You might be surprised to find that you interact with machine learning tools every day. Google uses it to filter spam, malware, and attempted phishing emails out of your inbox. Your bank and credit card use it to generate warnings about suspicious transactions on your accounts. When you talk to Siri and Alexa, machine learning drives the voice and speech recognition platforms at work. And when your doctor sends you to a specialist, machine learning may be helping them scan X-rays and blood test results for anomalies like cancer.
As the applications continue to grow, people are turning to machine learning to handle increasingly more complex types of data. There is a strong demand for computers that can handle unstructured data, like images or video. And this is where deep learning enters the picture.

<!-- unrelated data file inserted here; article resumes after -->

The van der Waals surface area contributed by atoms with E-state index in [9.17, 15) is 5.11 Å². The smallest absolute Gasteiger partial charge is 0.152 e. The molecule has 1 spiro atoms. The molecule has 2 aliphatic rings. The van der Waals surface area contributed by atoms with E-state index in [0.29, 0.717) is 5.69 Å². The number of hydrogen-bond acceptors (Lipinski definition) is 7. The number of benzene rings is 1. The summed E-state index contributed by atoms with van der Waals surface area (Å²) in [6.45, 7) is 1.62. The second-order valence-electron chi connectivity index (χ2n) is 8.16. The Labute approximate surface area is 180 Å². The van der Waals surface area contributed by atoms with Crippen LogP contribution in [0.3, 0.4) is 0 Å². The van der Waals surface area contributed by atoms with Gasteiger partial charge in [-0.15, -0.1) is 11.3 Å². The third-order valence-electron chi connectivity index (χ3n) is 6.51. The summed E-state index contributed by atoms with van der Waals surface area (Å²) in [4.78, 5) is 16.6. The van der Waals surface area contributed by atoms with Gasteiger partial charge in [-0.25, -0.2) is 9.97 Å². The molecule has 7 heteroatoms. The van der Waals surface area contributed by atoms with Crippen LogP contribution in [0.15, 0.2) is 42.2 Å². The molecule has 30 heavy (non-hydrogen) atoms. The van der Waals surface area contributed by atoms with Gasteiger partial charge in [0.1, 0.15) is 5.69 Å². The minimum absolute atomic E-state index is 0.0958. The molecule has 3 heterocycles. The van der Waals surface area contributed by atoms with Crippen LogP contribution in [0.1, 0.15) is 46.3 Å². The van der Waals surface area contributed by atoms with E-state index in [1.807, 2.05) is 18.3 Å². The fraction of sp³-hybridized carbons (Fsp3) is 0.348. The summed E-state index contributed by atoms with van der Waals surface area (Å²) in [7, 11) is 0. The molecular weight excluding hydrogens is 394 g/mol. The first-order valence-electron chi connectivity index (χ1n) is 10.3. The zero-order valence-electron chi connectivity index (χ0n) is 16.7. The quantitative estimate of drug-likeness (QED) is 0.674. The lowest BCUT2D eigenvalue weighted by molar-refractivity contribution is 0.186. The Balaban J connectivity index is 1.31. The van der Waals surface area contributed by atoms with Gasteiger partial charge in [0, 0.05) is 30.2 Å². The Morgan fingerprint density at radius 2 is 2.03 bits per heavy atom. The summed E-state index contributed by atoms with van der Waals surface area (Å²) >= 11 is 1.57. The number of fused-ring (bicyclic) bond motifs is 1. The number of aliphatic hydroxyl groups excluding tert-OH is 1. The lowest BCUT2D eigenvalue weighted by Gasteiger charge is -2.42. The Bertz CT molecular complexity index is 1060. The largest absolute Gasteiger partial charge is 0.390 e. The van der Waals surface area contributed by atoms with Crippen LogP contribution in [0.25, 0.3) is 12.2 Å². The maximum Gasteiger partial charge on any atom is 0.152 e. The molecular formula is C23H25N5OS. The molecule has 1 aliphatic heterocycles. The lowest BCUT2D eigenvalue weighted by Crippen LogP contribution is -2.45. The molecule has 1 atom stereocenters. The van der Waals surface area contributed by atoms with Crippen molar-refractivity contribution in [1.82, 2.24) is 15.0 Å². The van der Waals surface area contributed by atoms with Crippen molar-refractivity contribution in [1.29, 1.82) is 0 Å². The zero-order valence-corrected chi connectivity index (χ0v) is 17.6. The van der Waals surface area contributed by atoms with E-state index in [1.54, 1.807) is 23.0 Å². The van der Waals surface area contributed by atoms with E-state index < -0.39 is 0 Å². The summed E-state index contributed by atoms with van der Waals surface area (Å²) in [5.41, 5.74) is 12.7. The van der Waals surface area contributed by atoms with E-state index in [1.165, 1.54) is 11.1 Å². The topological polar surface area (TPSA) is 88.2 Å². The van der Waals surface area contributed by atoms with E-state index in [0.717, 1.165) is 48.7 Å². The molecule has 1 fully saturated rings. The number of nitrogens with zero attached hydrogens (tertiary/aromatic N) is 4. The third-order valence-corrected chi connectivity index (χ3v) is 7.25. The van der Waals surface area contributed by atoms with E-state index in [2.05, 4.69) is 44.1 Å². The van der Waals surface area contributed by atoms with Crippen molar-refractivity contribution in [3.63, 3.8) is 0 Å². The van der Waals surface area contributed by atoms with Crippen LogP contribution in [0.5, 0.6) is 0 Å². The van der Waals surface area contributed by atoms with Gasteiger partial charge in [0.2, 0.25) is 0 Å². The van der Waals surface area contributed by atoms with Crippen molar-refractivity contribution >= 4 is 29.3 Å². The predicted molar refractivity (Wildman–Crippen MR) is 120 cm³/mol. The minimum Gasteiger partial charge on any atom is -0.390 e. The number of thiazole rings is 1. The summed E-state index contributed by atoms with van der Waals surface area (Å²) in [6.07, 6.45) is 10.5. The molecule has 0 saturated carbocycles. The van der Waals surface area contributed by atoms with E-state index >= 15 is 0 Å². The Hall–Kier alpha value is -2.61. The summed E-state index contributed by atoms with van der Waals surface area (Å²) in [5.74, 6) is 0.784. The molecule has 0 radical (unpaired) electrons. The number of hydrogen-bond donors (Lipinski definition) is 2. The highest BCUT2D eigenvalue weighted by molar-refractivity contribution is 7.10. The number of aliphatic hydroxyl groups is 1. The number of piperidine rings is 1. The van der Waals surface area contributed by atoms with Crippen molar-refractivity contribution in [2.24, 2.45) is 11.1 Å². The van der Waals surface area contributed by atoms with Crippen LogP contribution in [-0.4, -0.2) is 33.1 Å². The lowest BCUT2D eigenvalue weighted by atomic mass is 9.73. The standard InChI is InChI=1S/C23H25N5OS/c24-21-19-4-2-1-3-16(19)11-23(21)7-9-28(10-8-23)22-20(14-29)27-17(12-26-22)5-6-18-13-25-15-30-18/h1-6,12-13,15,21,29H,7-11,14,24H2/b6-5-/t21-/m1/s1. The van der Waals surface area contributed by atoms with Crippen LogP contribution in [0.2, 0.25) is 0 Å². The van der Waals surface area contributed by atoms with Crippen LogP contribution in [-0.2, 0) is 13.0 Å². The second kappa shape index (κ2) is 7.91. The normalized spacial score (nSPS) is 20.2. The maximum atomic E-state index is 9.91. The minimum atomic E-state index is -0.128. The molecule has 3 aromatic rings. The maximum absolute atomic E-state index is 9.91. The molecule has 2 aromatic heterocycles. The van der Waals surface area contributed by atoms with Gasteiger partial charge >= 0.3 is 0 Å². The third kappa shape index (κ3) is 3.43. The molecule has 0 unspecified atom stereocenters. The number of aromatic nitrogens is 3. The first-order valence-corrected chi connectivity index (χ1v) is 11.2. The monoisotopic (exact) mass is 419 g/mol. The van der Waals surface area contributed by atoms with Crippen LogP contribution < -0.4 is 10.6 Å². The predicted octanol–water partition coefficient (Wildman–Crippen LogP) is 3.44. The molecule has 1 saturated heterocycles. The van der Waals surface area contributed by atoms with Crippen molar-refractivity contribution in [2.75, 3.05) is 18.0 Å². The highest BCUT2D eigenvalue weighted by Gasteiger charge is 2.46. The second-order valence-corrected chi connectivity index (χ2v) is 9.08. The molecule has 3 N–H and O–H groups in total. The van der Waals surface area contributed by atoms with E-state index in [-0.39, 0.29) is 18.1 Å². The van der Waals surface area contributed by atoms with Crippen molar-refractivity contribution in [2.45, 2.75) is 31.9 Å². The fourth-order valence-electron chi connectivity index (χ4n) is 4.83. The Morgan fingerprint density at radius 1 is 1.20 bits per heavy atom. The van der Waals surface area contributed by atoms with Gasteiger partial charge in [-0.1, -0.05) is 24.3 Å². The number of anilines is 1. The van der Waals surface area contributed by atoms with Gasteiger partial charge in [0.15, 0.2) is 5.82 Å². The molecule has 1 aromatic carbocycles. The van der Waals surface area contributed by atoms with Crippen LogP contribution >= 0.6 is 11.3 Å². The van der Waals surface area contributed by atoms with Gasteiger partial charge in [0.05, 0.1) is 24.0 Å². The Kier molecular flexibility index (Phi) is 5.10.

What is deep learning?
Machine learning is about computers being able to perform tasks without being explicitly programmed… but the computers still think and act like machines. Their ability to perform some complex tasks — gathering data from an image or video, for example — still falls far short of what humans are capable of.
Deep learning models introduce an extremely sophisticated approach to machine learning and are set to tackle these challenges because they’ve been specifically modeled after the human brain. Complex, multi-layered “deep neural networks” are built to allow data to be passed between nodes (like neurons) in highly connected ways. The result is a non-linear transformation of the data that is increasingly abstract.
While it takes tremendous volumes of data to ‘feed and build’ such a system, it can begin to generate immediate results, and there is relatively little need for human intervention once the programs are in place.
Types of deep learning algorithms